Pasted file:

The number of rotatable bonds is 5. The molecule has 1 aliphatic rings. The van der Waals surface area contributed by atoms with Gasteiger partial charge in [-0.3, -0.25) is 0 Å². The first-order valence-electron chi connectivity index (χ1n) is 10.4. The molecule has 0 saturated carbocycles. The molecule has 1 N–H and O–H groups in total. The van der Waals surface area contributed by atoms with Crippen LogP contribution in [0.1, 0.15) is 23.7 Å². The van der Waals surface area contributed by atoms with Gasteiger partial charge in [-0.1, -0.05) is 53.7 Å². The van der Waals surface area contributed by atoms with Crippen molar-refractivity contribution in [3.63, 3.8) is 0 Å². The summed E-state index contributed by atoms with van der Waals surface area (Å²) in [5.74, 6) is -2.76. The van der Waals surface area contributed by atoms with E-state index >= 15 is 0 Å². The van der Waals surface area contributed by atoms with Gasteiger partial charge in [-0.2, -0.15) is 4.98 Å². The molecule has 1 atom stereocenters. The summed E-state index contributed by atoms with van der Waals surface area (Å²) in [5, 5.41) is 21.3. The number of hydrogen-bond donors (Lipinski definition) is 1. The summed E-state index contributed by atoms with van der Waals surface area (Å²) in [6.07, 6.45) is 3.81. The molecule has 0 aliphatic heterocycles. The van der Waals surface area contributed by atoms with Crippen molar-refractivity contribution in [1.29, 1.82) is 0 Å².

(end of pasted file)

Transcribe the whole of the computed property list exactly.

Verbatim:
The number of rotatable bonds is 5. The molecule has 1 aliphatic rings. The van der Waals surface area contributed by atoms with Gasteiger partial charge in [-0.3, -0.25) is 0 Å². The first-order valence-electron chi connectivity index (χ1n) is 10.4. The molecule has 0 saturated carbocycles. The molecule has 1 N–H and O–H groups in total. The van der Waals surface area contributed by atoms with Crippen LogP contribution in [0.1, 0.15) is 23.7 Å². The van der Waals surface area contributed by atoms with Gasteiger partial charge in [-0.1, -0.05) is 53.7 Å². The van der Waals surface area contributed by atoms with Crippen molar-refractivity contribution in [3.63, 3.8) is 0 Å². The summed E-state index contributed by atoms with van der Waals surface area (Å²) in [5.74, 6) is -2.76. The van der Waals surface area contributed by atoms with E-state index >= 15 is 0 Å². The van der Waals surface area contributed by atoms with Gasteiger partial charge in [-0.2, -0.15) is 4.98 Å². The molecule has 1 atom stereocenters. The summed E-state index contributed by atoms with van der Waals surface area (Å²) in [5, 5.41) is 21.3. The number of hydrogen-bond donors (Lipinski definition) is 1. The summed E-state index contributed by atoms with van der Waals surface area (Å²) in [6.07, 6.45) is 3.81. The molecule has 0 aliphatic heterocycles. The van der Waals surface area contributed by atoms with Crippen molar-refractivity contribution in [1.29, 1.82) is 0 Å².